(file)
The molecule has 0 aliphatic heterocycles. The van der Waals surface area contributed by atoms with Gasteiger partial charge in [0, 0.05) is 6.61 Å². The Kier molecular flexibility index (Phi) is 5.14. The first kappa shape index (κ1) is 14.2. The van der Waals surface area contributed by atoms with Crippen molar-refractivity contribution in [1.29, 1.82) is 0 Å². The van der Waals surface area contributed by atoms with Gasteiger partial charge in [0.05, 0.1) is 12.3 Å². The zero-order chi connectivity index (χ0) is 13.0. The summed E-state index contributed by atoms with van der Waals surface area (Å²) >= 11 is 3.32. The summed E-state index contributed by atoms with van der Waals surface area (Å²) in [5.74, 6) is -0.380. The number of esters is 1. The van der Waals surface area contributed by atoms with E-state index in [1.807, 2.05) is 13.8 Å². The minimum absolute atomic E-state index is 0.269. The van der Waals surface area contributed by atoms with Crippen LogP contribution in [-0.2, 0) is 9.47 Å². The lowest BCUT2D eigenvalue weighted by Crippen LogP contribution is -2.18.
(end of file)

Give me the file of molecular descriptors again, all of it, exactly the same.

The molecule has 0 aliphatic heterocycles. The van der Waals surface area contributed by atoms with Gasteiger partial charge in [0, 0.05) is 6.61 Å². The Kier molecular flexibility index (Phi) is 5.14. The first kappa shape index (κ1) is 14.2. The van der Waals surface area contributed by atoms with Crippen molar-refractivity contribution in [1.29, 1.82) is 0 Å². The van der Waals surface area contributed by atoms with Gasteiger partial charge in [0.05, 0.1) is 12.3 Å². The zero-order chi connectivity index (χ0) is 13.0. The summed E-state index contributed by atoms with van der Waals surface area (Å²) >= 11 is 3.32. The summed E-state index contributed by atoms with van der Waals surface area (Å²) in [5.74, 6) is -0.380. The number of esters is 1. The van der Waals surface area contributed by atoms with E-state index in [1.807, 2.05) is 13.8 Å². The minimum absolute atomic E-state index is 0.269. The van der Waals surface area contributed by atoms with Crippen LogP contribution in [-0.2, 0) is 9.47 Å². The lowest BCUT2D eigenvalue weighted by Crippen LogP contribution is -2.18.